The Lincoln Plawg - the blog with footnotes

Politics and law from a British perspective (hence Politics LAW BloG): ''People who like this sort of thing...'' as the Great Man said

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Saturday, May 29, 2004

Electoral college antics in Colorado

Whatever else the 2000 presidential election managed, for a while it put the institution of the electoral college on the map. This token of the visceral hatred of popular democracy amongst the Founding Fathers had, it seemed, somehow, previously to have passed largely unnoticed by foreign admirers of American democracy.

The rule is, of course, that the winner of each state's popular vote takes all the electoral votes for the state. Now, a campaign is underway to get Colorado to join Nebraska and Maine as the exceptions to that rule. However,
In Nebraska and Maine, a candidate gets one electoral vote for each congressional district carried and two more for winning the statewide vote. Under that formula, Al Gore would have gotten two of Colorado's electoral votes in 2000, instead of none.

This initiative is more ambitious. It would award Colorado's electoral votes proportionally as a percentage of the statewide popular vote.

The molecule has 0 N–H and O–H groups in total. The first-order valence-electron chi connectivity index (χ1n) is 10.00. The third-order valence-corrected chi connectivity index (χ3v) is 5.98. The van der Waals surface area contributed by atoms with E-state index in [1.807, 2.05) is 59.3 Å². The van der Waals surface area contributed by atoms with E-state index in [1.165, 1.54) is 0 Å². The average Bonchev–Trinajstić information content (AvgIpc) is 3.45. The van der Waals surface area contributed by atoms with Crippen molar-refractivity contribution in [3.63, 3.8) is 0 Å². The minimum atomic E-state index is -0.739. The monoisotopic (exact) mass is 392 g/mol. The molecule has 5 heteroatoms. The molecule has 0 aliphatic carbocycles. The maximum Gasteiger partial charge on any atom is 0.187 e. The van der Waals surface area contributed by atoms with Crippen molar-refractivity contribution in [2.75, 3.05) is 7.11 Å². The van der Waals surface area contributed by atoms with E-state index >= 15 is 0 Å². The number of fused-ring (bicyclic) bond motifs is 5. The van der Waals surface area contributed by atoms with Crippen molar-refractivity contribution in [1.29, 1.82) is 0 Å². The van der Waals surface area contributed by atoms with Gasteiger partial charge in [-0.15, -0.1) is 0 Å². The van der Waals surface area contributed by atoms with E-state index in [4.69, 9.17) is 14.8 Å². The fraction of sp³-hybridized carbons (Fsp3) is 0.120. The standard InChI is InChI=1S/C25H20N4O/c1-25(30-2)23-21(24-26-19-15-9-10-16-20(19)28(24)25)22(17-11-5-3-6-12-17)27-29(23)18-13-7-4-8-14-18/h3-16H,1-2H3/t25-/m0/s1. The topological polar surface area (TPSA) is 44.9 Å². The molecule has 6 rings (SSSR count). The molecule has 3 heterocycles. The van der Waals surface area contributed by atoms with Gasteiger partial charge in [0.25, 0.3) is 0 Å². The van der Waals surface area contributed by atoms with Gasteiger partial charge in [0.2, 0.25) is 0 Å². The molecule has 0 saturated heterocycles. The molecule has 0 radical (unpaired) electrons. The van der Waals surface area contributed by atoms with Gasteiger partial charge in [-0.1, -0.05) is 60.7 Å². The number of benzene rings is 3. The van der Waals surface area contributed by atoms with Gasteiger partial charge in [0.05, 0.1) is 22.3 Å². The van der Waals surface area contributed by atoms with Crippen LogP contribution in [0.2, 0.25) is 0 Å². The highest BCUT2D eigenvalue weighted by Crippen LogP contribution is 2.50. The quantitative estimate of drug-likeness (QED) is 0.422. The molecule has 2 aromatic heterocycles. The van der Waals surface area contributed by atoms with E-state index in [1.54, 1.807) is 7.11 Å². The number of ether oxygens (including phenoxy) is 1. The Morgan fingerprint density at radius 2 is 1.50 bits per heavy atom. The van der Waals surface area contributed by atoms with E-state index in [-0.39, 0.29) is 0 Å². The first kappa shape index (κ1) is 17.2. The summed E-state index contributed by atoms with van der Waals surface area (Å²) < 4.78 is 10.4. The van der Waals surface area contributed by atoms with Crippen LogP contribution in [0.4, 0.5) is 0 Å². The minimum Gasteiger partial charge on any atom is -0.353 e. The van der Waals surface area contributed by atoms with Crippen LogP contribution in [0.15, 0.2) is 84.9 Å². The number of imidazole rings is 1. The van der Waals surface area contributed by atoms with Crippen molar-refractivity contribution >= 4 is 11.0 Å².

The piece points out the downside: if Colorado could offer not its complete tally of 9 EVs, but only a margin of one or two, would candidates put in any effort to campaign in the state?

It's a Democratic ramp - surprise, surprise. Catch the Dems supporting spliting the EVs in California or New York, for instance!

Nothing wrong in that - after all, the Supreme Court has just given political gerrymandering the thumbs-up (or rather, the Nothing to do with me, guv) in Vieth v Jubelirer - explained here - it's all part of life's rich pageant [1] in American politics. No cause to be po-faced...

  1. Version associated with raconteur and homosexualist Arthur Marshall - this one. Tony Hancock's (probably Ray Galton and Alan Simpson's) was all part of life's rich tapestry.

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